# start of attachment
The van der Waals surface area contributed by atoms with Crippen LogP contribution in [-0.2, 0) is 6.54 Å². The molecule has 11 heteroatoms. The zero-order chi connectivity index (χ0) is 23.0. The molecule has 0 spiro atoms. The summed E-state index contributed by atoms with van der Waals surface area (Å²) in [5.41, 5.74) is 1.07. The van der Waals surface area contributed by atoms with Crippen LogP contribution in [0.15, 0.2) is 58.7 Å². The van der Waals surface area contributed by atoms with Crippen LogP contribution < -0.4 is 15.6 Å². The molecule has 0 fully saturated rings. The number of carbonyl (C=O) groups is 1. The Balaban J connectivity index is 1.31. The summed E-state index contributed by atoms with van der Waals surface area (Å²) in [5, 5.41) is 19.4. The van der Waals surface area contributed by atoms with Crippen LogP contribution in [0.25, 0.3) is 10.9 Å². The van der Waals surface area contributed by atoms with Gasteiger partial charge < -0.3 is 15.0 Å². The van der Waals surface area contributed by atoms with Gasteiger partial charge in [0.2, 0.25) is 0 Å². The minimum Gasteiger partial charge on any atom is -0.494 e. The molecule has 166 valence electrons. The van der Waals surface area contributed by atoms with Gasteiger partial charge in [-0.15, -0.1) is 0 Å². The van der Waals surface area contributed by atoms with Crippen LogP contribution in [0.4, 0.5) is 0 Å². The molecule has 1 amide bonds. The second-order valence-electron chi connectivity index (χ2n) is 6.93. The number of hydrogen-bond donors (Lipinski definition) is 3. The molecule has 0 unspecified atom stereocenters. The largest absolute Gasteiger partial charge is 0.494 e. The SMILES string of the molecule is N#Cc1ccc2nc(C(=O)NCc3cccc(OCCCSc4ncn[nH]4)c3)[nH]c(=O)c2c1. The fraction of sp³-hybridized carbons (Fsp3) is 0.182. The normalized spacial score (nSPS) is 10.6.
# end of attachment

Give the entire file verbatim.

The van der Waals surface area contributed by atoms with Crippen LogP contribution in [-0.2, 0) is 6.54 Å². The molecule has 11 heteroatoms. The zero-order chi connectivity index (χ0) is 23.0. The molecule has 0 spiro atoms. The summed E-state index contributed by atoms with van der Waals surface area (Å²) in [5.41, 5.74) is 1.07. The van der Waals surface area contributed by atoms with Crippen LogP contribution in [0.15, 0.2) is 58.7 Å². The van der Waals surface area contributed by atoms with Crippen LogP contribution < -0.4 is 15.6 Å². The molecule has 0 fully saturated rings. The number of carbonyl (C=O) groups is 1. The Balaban J connectivity index is 1.31. The summed E-state index contributed by atoms with van der Waals surface area (Å²) in [5, 5.41) is 19.4. The van der Waals surface area contributed by atoms with Crippen LogP contribution in [0.25, 0.3) is 10.9 Å². The van der Waals surface area contributed by atoms with Gasteiger partial charge < -0.3 is 15.0 Å². The van der Waals surface area contributed by atoms with Gasteiger partial charge in [0.2, 0.25) is 0 Å². The minimum Gasteiger partial charge on any atom is -0.494 e. The molecule has 166 valence electrons. The van der Waals surface area contributed by atoms with Gasteiger partial charge in [-0.15, -0.1) is 0 Å². The van der Waals surface area contributed by atoms with Crippen LogP contribution in [0.4, 0.5) is 0 Å². The molecule has 1 amide bonds. The second-order valence-electron chi connectivity index (χ2n) is 6.93. The number of hydrogen-bond donors (Lipinski definition) is 3. The molecule has 0 unspecified atom stereocenters. The largest absolute Gasteiger partial charge is 0.494 e. The SMILES string of the molecule is N#Cc1ccc2nc(C(=O)NCc3cccc(OCCCSc4ncn[nH]4)c3)[nH]c(=O)c2c1. The fraction of sp³-hybridized carbons (Fsp3) is 0.182. The normalized spacial score (nSPS) is 10.6.